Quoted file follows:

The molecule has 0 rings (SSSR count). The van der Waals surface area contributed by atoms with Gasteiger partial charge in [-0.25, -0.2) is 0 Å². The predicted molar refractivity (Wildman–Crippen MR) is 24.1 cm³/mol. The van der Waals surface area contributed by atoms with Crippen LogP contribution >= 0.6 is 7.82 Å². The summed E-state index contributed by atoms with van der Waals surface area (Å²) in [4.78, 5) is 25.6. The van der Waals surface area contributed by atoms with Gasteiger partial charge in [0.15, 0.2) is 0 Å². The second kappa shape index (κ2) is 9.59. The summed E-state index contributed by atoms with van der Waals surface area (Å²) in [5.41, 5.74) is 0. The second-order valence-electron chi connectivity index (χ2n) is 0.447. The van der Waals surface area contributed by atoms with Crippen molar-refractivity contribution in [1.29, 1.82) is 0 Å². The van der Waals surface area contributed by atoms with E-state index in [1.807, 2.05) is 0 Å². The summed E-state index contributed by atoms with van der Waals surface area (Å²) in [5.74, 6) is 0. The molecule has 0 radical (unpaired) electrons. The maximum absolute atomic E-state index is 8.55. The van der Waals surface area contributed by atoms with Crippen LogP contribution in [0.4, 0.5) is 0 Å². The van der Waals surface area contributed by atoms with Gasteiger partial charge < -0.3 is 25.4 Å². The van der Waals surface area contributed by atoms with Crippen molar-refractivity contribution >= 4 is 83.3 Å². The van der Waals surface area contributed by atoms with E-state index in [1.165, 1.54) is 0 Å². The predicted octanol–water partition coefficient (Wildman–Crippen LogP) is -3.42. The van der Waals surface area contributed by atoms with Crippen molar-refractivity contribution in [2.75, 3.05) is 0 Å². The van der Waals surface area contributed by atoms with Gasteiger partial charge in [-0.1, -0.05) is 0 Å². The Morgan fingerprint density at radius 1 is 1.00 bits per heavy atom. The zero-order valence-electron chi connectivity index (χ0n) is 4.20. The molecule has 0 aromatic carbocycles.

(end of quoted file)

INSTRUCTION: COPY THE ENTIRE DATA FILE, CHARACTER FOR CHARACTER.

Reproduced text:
The molecule has 0 rings (SSSR count). The van der Waals surface area contributed by atoms with Gasteiger partial charge in [-0.25, -0.2) is 0 Å². The predicted molar refractivity (Wildman–Crippen MR) is 24.1 cm³/mol. The van der Waals surface area contributed by atoms with Crippen LogP contribution >= 0.6 is 7.82 Å². The summed E-state index contributed by atoms with van der Waals surface area (Å²) in [4.78, 5) is 25.6. The van der Waals surface area contributed by atoms with Gasteiger partial charge in [0.15, 0.2) is 0 Å². The second kappa shape index (κ2) is 9.59. The summed E-state index contributed by atoms with van der Waals surface area (Å²) in [5.41, 5.74) is 0. The second-order valence-electron chi connectivity index (χ2n) is 0.447. The van der Waals surface area contributed by atoms with Crippen molar-refractivity contribution in [1.29, 1.82) is 0 Å². The van der Waals surface area contributed by atoms with E-state index in [1.807, 2.05) is 0 Å². The summed E-state index contributed by atoms with van der Waals surface area (Å²) in [5.74, 6) is 0. The molecule has 0 radical (unpaired) electrons. The maximum absolute atomic E-state index is 8.55. The van der Waals surface area contributed by atoms with Crippen LogP contribution in [0.4, 0.5) is 0 Å². The van der Waals surface area contributed by atoms with Gasteiger partial charge < -0.3 is 25.4 Å². The van der Waals surface area contributed by atoms with Crippen molar-refractivity contribution >= 4 is 83.3 Å². The van der Waals surface area contributed by atoms with E-state index in [1.165, 1.54) is 0 Å². The predicted octanol–water partition coefficient (Wildman–Crippen LogP) is -3.42. The van der Waals surface area contributed by atoms with Crippen molar-refractivity contribution in [2.75, 3.05) is 0 Å². The van der Waals surface area contributed by atoms with Gasteiger partial charge in [-0.1, -0.05) is 0 Å². The Morgan fingerprint density at radius 1 is 1.00 bits per heavy atom. The zero-order valence-electron chi connectivity index (χ0n) is 4.20. The molecule has 0 aromatic carbocycles.